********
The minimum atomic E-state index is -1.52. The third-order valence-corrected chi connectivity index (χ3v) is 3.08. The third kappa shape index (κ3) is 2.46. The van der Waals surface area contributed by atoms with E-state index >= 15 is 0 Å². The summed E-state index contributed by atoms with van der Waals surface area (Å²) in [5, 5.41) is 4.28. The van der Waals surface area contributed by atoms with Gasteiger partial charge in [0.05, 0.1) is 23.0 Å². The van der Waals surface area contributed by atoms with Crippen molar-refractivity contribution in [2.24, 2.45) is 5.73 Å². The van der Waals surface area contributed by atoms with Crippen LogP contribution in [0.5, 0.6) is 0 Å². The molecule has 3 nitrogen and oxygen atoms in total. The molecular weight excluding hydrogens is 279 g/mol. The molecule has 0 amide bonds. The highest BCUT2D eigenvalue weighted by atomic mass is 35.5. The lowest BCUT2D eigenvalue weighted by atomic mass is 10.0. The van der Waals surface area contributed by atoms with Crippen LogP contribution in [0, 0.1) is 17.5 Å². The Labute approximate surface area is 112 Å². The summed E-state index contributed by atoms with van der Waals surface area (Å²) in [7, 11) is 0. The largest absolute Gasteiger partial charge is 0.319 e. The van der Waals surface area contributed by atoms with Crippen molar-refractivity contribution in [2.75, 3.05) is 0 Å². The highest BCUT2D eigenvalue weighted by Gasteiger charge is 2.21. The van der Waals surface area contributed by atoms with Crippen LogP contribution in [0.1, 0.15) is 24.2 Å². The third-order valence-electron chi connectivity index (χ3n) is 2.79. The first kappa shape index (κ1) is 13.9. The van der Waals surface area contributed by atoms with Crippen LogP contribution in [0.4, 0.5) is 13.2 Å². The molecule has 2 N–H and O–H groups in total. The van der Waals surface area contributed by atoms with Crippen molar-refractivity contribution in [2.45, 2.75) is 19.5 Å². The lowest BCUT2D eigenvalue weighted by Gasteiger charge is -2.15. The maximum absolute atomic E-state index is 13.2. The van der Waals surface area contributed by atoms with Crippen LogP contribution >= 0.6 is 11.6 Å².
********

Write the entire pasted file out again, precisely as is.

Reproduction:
The minimum atomic E-state index is -1.52. The third-order valence-corrected chi connectivity index (χ3v) is 3.08. The third kappa shape index (κ3) is 2.46. The van der Waals surface area contributed by atoms with E-state index >= 15 is 0 Å². The summed E-state index contributed by atoms with van der Waals surface area (Å²) in [5, 5.41) is 4.28. The van der Waals surface area contributed by atoms with Gasteiger partial charge in [0.05, 0.1) is 23.0 Å². The van der Waals surface area contributed by atoms with Crippen molar-refractivity contribution in [2.24, 2.45) is 5.73 Å². The van der Waals surface area contributed by atoms with Crippen LogP contribution in [0.5, 0.6) is 0 Å². The molecule has 3 nitrogen and oxygen atoms in total. The molecular weight excluding hydrogens is 279 g/mol. The molecule has 0 amide bonds. The highest BCUT2D eigenvalue weighted by atomic mass is 35.5. The lowest BCUT2D eigenvalue weighted by atomic mass is 10.0. The van der Waals surface area contributed by atoms with Crippen LogP contribution in [0, 0.1) is 17.5 Å². The Labute approximate surface area is 112 Å². The summed E-state index contributed by atoms with van der Waals surface area (Å²) in [7, 11) is 0. The largest absolute Gasteiger partial charge is 0.319 e. The van der Waals surface area contributed by atoms with Crippen molar-refractivity contribution in [2.75, 3.05) is 0 Å². The highest BCUT2D eigenvalue weighted by Gasteiger charge is 2.21. The van der Waals surface area contributed by atoms with Crippen LogP contribution in [0.1, 0.15) is 24.2 Å². The third-order valence-electron chi connectivity index (χ3n) is 2.79. The first kappa shape index (κ1) is 13.9. The van der Waals surface area contributed by atoms with Crippen LogP contribution in [0.4, 0.5) is 13.2 Å². The molecule has 2 N–H and O–H groups in total. The van der Waals surface area contributed by atoms with Crippen molar-refractivity contribution in [2.45, 2.75) is 19.5 Å². The lowest BCUT2D eigenvalue weighted by Gasteiger charge is -2.15. The maximum absolute atomic E-state index is 13.2. The van der Waals surface area contributed by atoms with Crippen LogP contribution >= 0.6 is 11.6 Å².